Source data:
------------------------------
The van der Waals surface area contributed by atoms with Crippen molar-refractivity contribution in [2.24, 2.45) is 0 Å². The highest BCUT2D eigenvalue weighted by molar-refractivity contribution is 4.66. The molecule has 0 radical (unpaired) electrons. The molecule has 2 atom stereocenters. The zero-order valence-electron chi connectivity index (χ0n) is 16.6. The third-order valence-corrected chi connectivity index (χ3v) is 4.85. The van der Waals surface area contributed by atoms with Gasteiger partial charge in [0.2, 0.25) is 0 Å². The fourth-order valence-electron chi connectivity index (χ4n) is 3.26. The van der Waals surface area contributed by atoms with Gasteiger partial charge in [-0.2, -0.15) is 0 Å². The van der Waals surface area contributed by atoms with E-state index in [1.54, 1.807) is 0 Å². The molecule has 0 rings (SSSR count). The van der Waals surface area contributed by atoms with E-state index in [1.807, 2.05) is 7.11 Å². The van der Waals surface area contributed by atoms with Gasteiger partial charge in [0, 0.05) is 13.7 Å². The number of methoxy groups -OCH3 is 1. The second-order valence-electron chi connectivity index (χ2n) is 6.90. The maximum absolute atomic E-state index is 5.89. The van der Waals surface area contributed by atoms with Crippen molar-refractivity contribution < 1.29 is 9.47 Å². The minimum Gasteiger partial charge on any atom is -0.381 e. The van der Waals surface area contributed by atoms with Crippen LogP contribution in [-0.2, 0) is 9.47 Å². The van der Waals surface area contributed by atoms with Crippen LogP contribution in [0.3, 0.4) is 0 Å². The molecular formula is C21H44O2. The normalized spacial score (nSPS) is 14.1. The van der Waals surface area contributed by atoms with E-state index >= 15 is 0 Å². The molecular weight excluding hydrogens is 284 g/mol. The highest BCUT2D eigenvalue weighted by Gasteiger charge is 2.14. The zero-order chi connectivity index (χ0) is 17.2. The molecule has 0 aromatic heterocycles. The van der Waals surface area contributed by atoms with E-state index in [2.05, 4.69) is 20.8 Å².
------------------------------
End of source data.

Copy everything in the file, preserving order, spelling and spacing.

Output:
The van der Waals surface area contributed by atoms with Crippen molar-refractivity contribution in [2.24, 2.45) is 0 Å². The highest BCUT2D eigenvalue weighted by molar-refractivity contribution is 4.66. The molecule has 0 radical (unpaired) electrons. The molecule has 2 atom stereocenters. The zero-order valence-electron chi connectivity index (χ0n) is 16.6. The third-order valence-corrected chi connectivity index (χ3v) is 4.85. The van der Waals surface area contributed by atoms with Gasteiger partial charge in [0.2, 0.25) is 0 Å². The fourth-order valence-electron chi connectivity index (χ4n) is 3.26. The van der Waals surface area contributed by atoms with Gasteiger partial charge in [-0.2, -0.15) is 0 Å². The van der Waals surface area contributed by atoms with E-state index in [1.54, 1.807) is 0 Å². The molecule has 0 rings (SSSR count). The van der Waals surface area contributed by atoms with E-state index in [1.807, 2.05) is 7.11 Å². The van der Waals surface area contributed by atoms with Gasteiger partial charge in [0, 0.05) is 13.7 Å². The number of methoxy groups -OCH3 is 1. The second-order valence-electron chi connectivity index (χ2n) is 6.90. The maximum absolute atomic E-state index is 5.89. The van der Waals surface area contributed by atoms with Crippen molar-refractivity contribution < 1.29 is 9.47 Å². The minimum Gasteiger partial charge on any atom is -0.381 e. The van der Waals surface area contributed by atoms with Crippen LogP contribution in [-0.2, 0) is 9.47 Å². The van der Waals surface area contributed by atoms with Crippen LogP contribution in [0.3, 0.4) is 0 Å². The molecular formula is C21H44O2. The normalized spacial score (nSPS) is 14.1. The van der Waals surface area contributed by atoms with E-state index >= 15 is 0 Å². The molecular weight excluding hydrogens is 284 g/mol. The highest BCUT2D eigenvalue weighted by Gasteiger charge is 2.14. The zero-order chi connectivity index (χ0) is 17.2. The molecule has 0 aromatic heterocycles. The van der Waals surface area contributed by atoms with E-state index in [2.05, 4.69) is 20.8 Å².